FDA commissioner says he would consider resignation if asked to release coronavirus vaccine too early

National News
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FDA (CNN) (09/01/20)— The commissioner of the U.S. Food and Drug Administration said “all options are on the table” when asked if he would resign if pressured to release a coronavirus vaccine before he feels it’s ready.

“I can tell you, our decision at FDA will not be made on any other criteria than the science and data associated with these clinical trials,” Dr. Stephen Hahn told CBS.

Health officials and the public have expressed concern that the desire to have a vaccine to control the coronavirus pandemic that has infected more than 6 million people in the U.S. could rush the development process with a less safe and effective result. One emergency physician said shortcuts in vaccine approval would be a “slippery slope.”

“We initially heard Dr. Hahn saying we need to wait until all the trials are in,” Dr. Leana Wen told CNN’s Brianna Keilar on Monday. “Then we heard him say, well maybe we can do emergency use authorization right after Phase 3, and now we’re hearing that we don’t even need to wait until Phase 3 trials are complete.”

Hahn said that his statement last week that a vaccine could be made available through an emergency use authorization before election day was not made under pressure.

“We will not make that decision on the basis of politics. That’s a promise,” he said.

Health officials have said it is more reasonable to expect any of the three vaccines in Phase 3 trials in the U.S. to be available in early 2021.

Vaccines by Moderna and Pfitzer/BioNTech have been in the late-scale trials, and drugmaker AstraZeneca started Phase 3 on Monday.

The company said it is recruiting up to 30,000 adults from “diverse racial, ethnic, and geographic groups” who are at an increased risk for the virus and are healthy or have stable underlying conditions to receive two active or placebo doses four weeks apart.

Paul Mango, deputy chief of staff for policy at the U.S. Department of Health and Human Services, said any eventual approval of a Covid-19 vaccine would be the same as for any vaccine.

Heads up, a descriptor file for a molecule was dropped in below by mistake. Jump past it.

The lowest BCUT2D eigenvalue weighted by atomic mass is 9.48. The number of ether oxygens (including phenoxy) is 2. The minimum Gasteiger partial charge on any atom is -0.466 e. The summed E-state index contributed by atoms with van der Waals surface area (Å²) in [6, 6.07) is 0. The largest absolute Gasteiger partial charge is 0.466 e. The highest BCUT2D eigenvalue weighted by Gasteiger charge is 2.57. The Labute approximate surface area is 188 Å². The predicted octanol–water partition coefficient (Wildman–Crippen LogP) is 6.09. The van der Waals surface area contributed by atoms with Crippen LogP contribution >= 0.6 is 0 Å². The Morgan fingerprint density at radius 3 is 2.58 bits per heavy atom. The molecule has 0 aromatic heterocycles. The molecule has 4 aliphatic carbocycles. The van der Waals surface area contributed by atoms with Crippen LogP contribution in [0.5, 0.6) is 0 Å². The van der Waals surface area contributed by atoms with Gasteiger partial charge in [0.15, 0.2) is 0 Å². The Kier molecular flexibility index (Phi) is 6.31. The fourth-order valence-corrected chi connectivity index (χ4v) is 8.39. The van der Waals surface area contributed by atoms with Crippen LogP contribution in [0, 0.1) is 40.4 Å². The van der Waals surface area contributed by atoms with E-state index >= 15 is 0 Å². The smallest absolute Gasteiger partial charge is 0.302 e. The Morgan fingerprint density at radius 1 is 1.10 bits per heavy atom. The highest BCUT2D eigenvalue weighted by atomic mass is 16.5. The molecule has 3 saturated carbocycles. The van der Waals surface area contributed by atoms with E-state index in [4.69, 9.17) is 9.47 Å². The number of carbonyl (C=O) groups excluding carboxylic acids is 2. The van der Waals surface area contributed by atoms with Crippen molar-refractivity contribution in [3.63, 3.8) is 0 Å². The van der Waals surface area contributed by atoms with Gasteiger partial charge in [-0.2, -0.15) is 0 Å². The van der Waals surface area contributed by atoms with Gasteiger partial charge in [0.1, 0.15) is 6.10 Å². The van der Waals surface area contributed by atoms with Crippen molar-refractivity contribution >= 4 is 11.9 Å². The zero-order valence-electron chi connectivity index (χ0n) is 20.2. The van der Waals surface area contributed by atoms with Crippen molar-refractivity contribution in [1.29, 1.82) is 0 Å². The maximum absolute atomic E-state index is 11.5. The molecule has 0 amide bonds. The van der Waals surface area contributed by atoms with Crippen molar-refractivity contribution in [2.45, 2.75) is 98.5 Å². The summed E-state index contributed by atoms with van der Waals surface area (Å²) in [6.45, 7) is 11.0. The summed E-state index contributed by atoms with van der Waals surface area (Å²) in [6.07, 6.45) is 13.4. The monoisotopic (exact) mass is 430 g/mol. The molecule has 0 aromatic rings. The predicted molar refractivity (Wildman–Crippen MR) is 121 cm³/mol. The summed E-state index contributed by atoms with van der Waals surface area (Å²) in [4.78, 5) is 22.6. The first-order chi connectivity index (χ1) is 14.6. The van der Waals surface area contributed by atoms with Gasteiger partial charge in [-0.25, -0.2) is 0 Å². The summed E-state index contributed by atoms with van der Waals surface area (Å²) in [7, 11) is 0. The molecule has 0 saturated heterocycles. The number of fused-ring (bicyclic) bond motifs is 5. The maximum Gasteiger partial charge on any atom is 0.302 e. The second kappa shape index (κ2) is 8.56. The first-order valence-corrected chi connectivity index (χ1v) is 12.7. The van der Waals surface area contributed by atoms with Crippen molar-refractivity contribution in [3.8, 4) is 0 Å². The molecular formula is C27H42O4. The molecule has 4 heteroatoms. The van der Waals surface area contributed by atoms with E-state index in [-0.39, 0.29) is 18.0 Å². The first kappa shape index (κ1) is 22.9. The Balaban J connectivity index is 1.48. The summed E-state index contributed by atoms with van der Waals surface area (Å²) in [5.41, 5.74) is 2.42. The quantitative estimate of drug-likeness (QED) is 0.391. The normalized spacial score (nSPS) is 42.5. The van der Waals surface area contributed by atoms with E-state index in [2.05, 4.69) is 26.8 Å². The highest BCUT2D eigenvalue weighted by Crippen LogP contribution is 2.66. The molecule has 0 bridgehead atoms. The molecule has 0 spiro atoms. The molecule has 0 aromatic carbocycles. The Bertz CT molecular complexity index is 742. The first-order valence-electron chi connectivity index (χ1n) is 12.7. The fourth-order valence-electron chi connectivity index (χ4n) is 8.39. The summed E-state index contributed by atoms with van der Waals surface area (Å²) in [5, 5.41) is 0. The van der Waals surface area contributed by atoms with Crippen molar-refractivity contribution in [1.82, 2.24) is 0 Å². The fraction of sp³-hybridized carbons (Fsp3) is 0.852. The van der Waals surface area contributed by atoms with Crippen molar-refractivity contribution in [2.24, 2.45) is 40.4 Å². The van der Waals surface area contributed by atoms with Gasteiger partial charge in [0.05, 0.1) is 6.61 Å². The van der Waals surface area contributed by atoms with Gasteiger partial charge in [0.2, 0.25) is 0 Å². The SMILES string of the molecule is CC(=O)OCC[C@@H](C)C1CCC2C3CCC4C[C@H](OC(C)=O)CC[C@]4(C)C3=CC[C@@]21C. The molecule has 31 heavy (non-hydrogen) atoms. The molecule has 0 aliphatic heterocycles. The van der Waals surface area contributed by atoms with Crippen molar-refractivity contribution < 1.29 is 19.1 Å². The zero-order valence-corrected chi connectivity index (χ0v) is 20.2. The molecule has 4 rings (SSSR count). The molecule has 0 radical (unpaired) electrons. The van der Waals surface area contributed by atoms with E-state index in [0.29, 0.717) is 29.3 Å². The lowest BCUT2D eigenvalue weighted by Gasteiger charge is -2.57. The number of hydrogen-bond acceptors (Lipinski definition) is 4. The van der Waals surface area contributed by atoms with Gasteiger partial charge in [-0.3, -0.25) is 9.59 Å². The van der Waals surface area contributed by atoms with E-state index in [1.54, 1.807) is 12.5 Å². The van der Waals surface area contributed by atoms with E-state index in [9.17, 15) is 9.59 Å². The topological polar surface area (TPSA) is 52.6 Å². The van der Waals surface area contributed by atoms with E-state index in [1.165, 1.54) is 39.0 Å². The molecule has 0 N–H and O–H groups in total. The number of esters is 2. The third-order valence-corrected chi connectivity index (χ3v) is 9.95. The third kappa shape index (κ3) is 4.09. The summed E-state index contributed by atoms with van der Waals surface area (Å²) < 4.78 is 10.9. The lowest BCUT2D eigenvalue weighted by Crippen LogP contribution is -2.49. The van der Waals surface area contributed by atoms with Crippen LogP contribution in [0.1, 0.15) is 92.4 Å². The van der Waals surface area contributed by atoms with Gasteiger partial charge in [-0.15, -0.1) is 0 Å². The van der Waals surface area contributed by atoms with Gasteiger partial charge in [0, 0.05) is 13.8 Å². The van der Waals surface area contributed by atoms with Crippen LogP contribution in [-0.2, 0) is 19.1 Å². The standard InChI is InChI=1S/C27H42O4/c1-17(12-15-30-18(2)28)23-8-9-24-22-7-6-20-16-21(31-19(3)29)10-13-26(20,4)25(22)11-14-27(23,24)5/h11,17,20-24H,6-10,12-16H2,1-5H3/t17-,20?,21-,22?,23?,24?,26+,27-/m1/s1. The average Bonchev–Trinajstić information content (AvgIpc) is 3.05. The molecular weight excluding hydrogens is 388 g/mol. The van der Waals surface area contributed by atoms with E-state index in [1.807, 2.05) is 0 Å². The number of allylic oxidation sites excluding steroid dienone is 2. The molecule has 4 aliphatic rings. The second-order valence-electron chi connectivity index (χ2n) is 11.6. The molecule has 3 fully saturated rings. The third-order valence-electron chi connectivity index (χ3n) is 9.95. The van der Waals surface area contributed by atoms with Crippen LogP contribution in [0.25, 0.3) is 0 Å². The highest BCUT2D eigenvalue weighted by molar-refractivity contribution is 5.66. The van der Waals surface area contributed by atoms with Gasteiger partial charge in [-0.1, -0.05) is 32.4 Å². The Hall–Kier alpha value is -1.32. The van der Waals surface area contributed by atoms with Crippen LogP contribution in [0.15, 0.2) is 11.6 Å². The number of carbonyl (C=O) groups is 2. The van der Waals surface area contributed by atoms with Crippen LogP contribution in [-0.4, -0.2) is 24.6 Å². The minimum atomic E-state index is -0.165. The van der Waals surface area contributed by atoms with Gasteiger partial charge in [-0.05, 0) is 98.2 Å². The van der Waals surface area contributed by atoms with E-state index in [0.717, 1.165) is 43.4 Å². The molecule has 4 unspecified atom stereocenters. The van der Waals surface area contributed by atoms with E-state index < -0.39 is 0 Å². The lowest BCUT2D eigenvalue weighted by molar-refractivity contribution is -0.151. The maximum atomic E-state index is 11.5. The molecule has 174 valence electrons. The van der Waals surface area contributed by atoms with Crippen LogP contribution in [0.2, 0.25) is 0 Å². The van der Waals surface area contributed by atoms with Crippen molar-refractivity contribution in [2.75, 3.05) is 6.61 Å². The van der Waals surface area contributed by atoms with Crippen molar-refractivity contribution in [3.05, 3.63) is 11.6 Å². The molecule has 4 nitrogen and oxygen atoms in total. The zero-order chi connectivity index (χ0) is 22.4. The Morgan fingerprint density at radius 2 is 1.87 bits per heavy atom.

“There is a thing called a Data Safety Monitoring Board, an independent body that is assigned to each clinical trial,” Mango told reporters Friday.

World Health Organization officials on Monday cautioned that emergency use authorization of vaccines should not be taken lightly by regulators like the FDA.

“The emergency use authorization or licensing is something that has to be done with a great deal of seriousness and reflection,” WHO chief scientist Dr. Soumya Swaminathan said during a news briefing.

Health officials in the U.S. have to leap over the hurdle of public distrust if any vaccine is going to be effective.

A poll conducted by Ipsos for the World Economic Forum showed that 74% of people surveyed globally would be willing to get a coronavirus vaccine if one were to come out.

But that number is not high enough, Arnaud Bernaert, Head of Shaping the Future of Health and Healthcare at the World Economic Forum, said in a statement.

“The 26% shortfall in vaccine confidence is significant enough to compromise the effectiveness of rolling out a COVID-19 vaccine,” the statement said.

In the U.S., that shortfall is even greater: a CNN poll from August indicated 40% of Americans wouldn’t get a Covid-19 vaccine, even if it’s free and easy to access.

Part of the problem is public skepticism of the FDA after the agency’s premature authorization of hydroxychloroquine and convalescent plasma therapy, said Dr. Rochelle Walensky, chief of infectious diseases at Massachusetts General Hospital.

Both hydroxychloroquine and convalescent plasma therapy have been touted by President Donald Trump, who appointed the FDA commissioner.

“The problem is both with hydroxychloroquine and with the convalescent plasma, we saw a real politicization of that scientific debate in a way that I think has all of us concerned,” said Dr. Ashish Jha, director of the Harvard Global Health Institute.

While coronavirus numbers have improved in many states, several officials are extending public gathering restrictions ahead of the Labor Day weekend.

Georgia is seeing the state’s lowest number of hospitalizations since July 6, and cases reported Sunday were their lowest since June 22, Gov. Brian Kemp’s office said.

However, Kemp extended limitations including banning public gatherings of 50 people or more unless they can maintain six feet of separation through September 15.

And Mississippi Gov. Tate Reeves also extended mitigation orders, though he changed the number of spectators at school sports and extracurricular events to 25%.

The positivity rate in Houston has decreased from 9.2% a week ago to 7.8%, Mayor Sylvester Turner said, but he warned the public not to repeat the complacency that resulted in outbreaks after Memorial Day and Fourth of July weekends.

“As we approach Labor Day, let me encourage people to be mindful. The virus is still looking for you. And so, if you come together then you will give it a home,” Sylvester said.

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